Legend Has It:

Never change your bed on Friday.

Many cities do not have a 13th Street or a 13th Avenue.

Many buildings do not have a 13th floor.

According to folklorists, the earliest known documentation regarding “Friday the 13th” superstition occurred in an 1869 biography of Gioachino Rossini. Like so many other Italians of his time, Rossini regarded Friday as an unlucky day and the thirteen as an unlucky number. Ironically, Rossini died on a Friday the 13th in November.

Because most of the folklore was passed on by oral traditions, there is no way to determine the exact time or reason the superstition became so popular. Consequently, there are several theories which have been proposed to be the origin of “Friday the 13th.”

One theory states that it is a modern amalgamation of two older superstitions: one that thirteen is an unlucky number and that Friday is an unlucky day. In numerology, the number 12 is considered the number of completeness, as it relates to the 12 months of the year, 12 signs of the zodiac, 12 hours in a clock, 12 gods of Olympus and 12 Apostles of Jesus – the number 13 was considered irregular, transgressing this completeness.

There is also a superstition, thought by some to derive from the Last Supper or a Norse myth, that having 13 people seated at a table will result in the death of one of the diners. It has also been suggested that Friday has been considered an unlucky day because, according to Christian scripture Jesus was crucified on a Friday.

The Canterbury Tales, and many other professions have regarded Friday as an unlucky day to undertake journeys or begin new projects. And since the 1800’s Friday has been associated with other disasters, including the stock market crash, which resulted in the phrase “Black Friday.”

On the other hand, another theory by author Charles Panati, one of the leading authorities on the subject of "Origins" maintains that the superstition can be traced back to ancient myth and also to be a tale in Norse mythology. Friday is named for Frigga, the free-spirited goddess of love and fertility. When Norse and Germanic tribes converted to Christianity, Frigga was banished in shame to a mountaintop and labeled a witch. It was believed that every Friday, the spiteful goddess convened a meeting with other witches — a gathering of thirteen — and plotted ill turns of fate for the coming week.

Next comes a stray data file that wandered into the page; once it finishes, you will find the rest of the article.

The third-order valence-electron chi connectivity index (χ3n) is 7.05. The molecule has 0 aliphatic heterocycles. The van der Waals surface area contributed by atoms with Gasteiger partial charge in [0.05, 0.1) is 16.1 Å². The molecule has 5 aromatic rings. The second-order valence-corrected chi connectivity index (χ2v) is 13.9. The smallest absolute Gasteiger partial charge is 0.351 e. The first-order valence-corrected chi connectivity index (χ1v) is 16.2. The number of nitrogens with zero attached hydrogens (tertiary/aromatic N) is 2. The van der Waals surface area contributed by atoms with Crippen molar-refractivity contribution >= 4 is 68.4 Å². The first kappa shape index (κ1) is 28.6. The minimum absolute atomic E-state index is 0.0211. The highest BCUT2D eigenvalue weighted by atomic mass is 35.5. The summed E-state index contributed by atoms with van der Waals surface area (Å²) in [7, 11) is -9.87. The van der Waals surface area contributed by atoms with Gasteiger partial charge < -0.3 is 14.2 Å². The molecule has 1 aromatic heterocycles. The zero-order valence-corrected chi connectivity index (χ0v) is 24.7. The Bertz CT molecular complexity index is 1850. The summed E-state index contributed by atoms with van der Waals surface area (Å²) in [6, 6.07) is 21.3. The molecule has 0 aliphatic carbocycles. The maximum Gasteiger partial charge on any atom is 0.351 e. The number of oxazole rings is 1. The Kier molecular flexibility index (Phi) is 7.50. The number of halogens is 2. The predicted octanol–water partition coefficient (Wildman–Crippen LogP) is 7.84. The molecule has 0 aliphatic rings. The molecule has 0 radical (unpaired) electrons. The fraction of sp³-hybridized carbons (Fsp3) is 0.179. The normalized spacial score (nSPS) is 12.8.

On Friday the 13th of October 1066, King Harold II decided to go to battle on Saturday the October 14th, rather than allow his troops a day of rest (despite his army having made a long and arduous march from a battle near York just 3 weeks earlier). This decision to go to battle before the English troops were rested resulted in the loss of the battle by the English and King Harold was killed. This further established "Friday the 13th" as an unlucky day.

Another theory about the origin of the superstition traces the event to the arrest of the legendary Knights Templar. The connection between the superstition and the Knights Templar was popularized in the 2003 novel The Da Vinci Code. However, some experts think that it is relatively recent and is a modern-day invention.

According to the Stress Management Center and Phobia Institute in Asheville, North Carolina, an estimated 17 to 21 million people in the United States are affected by a fear surrounding “Friday the 13th” superstition. Some people are so paralyzed by fear that they avoid their normal routines in doing business, taking flights or even getting out of bed. Research further reports that it has been estimated approximately $800 or $900 million is lost in business on this day.

Even though we really have no way to pin-point the true origin of our superstitions surrounding “Friday the 13th” clearly there has been an impact on people across the world – in fact it has a clinical name: Paraskevidekatriaphobics (people afflicted with a morbid, irrational fear of “Friday the 13th”). So whether your believe in superstition or not, enjoy this week's "Friday the 13th"!